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Shaping Maryland’s Labor & Employment Laws

This week in Cunningham v. Feinberg, No. 27 SEPT.TERM 2014, 2015 WL 328991 (Md. Jan. 27, 2015), the Maryland’s Court of Appeals ruled that the Maryland Wage Payment and Collection Law (MWPCL) is a strong public policy for protecting wage earners’ rights. The Court of Appeals relied heavily on the 2011 House Bill 298 that was passed into law, clarifying the MWPCL with an anti-waiver provision that provides that any “agreement to work for less than the wage required under this subtitle is void.” Its inclusion of triple damages and attorneys’ fees demonstrates the serious purpose of the law.

JGL’s employment lawyer, Brian Markovitz, played an influential role in advocating for House Bill 298 and obtaining its passage into law in 2011. Commenting on HB 298 at the time, Markovitz explained, “The intent here is to expressly preclude unscrupulous employers from using employment contracts to circumvent the remedies available in the MWPCL subtitle by applying the laws of other states that provide less protection for their workers and/or by having workers waive these rights.”

HB 298 Made[RETC1]  Important Clarification of Maryland Law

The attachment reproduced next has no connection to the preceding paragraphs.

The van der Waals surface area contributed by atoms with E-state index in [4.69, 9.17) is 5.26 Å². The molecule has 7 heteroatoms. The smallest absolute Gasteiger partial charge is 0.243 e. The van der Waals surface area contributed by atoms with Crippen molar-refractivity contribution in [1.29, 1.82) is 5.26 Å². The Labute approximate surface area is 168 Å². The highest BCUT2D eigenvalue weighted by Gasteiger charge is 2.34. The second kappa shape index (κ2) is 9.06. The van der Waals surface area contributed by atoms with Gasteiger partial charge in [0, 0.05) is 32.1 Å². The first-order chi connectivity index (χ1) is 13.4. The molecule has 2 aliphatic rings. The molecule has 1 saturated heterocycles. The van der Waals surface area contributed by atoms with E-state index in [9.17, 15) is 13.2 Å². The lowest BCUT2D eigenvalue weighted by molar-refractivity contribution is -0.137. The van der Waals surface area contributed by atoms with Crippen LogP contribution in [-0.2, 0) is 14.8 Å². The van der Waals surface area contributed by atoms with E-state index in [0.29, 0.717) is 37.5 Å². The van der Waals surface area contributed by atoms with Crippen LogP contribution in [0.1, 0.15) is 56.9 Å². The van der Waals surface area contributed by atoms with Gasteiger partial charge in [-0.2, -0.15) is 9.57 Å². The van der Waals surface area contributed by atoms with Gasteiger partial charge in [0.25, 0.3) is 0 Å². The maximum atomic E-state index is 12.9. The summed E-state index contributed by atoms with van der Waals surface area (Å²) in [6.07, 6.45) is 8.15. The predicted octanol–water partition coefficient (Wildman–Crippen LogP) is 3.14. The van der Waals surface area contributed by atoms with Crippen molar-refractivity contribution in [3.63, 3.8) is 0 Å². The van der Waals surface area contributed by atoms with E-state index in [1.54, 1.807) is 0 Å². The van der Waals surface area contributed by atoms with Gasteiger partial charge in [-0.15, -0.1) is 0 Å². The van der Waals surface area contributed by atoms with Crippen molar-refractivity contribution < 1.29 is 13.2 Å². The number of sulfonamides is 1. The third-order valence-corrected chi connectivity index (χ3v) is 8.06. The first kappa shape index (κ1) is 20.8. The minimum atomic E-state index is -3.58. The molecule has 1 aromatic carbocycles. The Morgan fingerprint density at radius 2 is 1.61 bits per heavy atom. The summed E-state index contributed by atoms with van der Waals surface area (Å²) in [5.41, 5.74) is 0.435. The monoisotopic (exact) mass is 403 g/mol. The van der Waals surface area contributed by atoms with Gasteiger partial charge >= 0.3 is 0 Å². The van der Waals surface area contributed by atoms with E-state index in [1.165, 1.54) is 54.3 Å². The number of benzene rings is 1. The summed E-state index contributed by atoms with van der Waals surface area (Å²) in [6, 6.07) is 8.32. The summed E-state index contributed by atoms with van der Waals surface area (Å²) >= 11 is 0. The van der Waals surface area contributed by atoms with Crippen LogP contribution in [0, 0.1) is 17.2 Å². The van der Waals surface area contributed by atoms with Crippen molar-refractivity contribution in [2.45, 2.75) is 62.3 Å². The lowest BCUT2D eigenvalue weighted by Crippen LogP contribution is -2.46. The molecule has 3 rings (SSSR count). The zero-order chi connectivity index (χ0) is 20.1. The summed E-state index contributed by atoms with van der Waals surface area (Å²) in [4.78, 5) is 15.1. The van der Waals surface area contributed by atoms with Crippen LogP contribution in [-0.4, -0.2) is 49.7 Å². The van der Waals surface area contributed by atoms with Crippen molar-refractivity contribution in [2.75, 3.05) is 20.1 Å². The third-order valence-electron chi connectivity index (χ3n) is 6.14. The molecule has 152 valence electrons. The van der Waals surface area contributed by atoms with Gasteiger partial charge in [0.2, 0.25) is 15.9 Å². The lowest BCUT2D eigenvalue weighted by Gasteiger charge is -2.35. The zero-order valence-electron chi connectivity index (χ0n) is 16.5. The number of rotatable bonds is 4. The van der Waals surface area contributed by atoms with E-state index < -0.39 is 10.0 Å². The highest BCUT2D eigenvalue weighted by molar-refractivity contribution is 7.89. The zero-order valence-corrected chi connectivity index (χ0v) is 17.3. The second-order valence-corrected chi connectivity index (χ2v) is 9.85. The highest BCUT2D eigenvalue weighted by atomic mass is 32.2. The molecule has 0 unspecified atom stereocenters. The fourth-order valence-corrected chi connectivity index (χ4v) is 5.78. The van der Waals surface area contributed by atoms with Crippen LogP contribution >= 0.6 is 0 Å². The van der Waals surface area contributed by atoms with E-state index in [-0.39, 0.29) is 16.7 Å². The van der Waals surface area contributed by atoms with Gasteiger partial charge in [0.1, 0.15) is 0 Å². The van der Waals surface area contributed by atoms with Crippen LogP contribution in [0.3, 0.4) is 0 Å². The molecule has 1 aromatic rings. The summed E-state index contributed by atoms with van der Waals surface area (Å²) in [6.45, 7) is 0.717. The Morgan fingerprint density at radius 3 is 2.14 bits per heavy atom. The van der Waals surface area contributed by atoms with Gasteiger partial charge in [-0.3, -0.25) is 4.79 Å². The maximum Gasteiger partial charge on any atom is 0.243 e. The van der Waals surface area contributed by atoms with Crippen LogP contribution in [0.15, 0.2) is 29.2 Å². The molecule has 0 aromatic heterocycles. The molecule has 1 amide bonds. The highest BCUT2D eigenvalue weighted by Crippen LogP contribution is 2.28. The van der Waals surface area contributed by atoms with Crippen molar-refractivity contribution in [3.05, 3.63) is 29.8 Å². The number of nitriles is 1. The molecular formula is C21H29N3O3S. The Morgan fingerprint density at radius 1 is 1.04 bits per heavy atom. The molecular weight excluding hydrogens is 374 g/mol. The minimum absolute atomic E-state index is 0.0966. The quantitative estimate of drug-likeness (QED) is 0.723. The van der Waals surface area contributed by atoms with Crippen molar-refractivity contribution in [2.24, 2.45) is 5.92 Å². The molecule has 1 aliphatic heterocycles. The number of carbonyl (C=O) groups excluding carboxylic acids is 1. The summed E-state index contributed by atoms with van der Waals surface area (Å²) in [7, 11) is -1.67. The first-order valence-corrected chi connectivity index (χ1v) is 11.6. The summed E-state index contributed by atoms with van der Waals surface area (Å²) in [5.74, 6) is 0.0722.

HB 298 provided a simple clarification, yet an important one: It clarified that the Wage Payment and Collection Law reflects a strong public policy of the state that was recognized by the high court. The complement to Maryland’s Wage and Hour Law, the Wage Payment and Collection Law, ensures that employees in the state of Maryland are fully paid all wages required (either as minimum wage, overtime wage or by contract) in a regular and timely fashion. Together, these two statutes provide bedrock workplace protections for all employees, ensuring that they are fully paid the required basic minimum wage and overtime wages when due. Further, where an employer wrongfully withholds a wage not as a result of a bona fide dispute, an employee may recover damages of up to three times the wage that was required or due to be paid – an important incentive to ensuring compliance. However, while the Wage and Hour Law contains language prohibiting agreements to violate its provisions, its counterpart, the Wage Payment and Collection Law, did not, prior to 2011. HB 298 simply corrected this oversight and provides the identical language to the complementary wage statute.

For more information on Maryland’s Labor & Employment laws, contact Brian Markovitz at


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